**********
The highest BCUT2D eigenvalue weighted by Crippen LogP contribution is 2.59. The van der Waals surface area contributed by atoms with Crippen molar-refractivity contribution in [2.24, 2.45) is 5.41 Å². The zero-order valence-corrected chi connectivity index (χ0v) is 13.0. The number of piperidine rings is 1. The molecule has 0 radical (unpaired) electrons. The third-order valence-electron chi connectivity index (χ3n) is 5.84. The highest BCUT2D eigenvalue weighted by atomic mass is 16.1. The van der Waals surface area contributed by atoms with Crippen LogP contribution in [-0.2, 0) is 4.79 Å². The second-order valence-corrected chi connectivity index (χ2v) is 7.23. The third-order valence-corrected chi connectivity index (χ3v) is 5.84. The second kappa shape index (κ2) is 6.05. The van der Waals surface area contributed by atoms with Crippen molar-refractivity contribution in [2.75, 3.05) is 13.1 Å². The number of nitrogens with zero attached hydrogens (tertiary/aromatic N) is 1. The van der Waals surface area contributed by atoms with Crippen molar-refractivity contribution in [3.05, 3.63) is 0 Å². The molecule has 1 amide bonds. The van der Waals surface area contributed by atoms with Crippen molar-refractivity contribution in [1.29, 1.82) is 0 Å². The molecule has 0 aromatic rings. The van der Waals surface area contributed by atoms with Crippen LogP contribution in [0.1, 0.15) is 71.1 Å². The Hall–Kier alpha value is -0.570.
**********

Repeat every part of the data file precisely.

The highest BCUT2D eigenvalue weighted by Crippen LogP contribution is 2.59. The van der Waals surface area contributed by atoms with Crippen molar-refractivity contribution in [2.24, 2.45) is 5.41 Å². The zero-order valence-corrected chi connectivity index (χ0v) is 13.0. The number of piperidine rings is 1. The molecule has 0 radical (unpaired) electrons. The third-order valence-electron chi connectivity index (χ3n) is 5.84. The highest BCUT2D eigenvalue weighted by atomic mass is 16.1. The van der Waals surface area contributed by atoms with Crippen LogP contribution in [-0.2, 0) is 4.79 Å². The second-order valence-corrected chi connectivity index (χ2v) is 7.23. The third-order valence-corrected chi connectivity index (χ3v) is 5.84. The second kappa shape index (κ2) is 6.05. The van der Waals surface area contributed by atoms with Crippen molar-refractivity contribution in [2.75, 3.05) is 13.1 Å². The number of nitrogens with zero attached hydrogens (tertiary/aromatic N) is 1. The van der Waals surface area contributed by atoms with Crippen molar-refractivity contribution in [3.05, 3.63) is 0 Å². The molecule has 1 amide bonds. The van der Waals surface area contributed by atoms with Crippen molar-refractivity contribution in [1.29, 1.82) is 0 Å². The molecule has 0 aromatic rings. The van der Waals surface area contributed by atoms with Crippen LogP contribution in [0.1, 0.15) is 71.1 Å². The Hall–Kier alpha value is -0.570.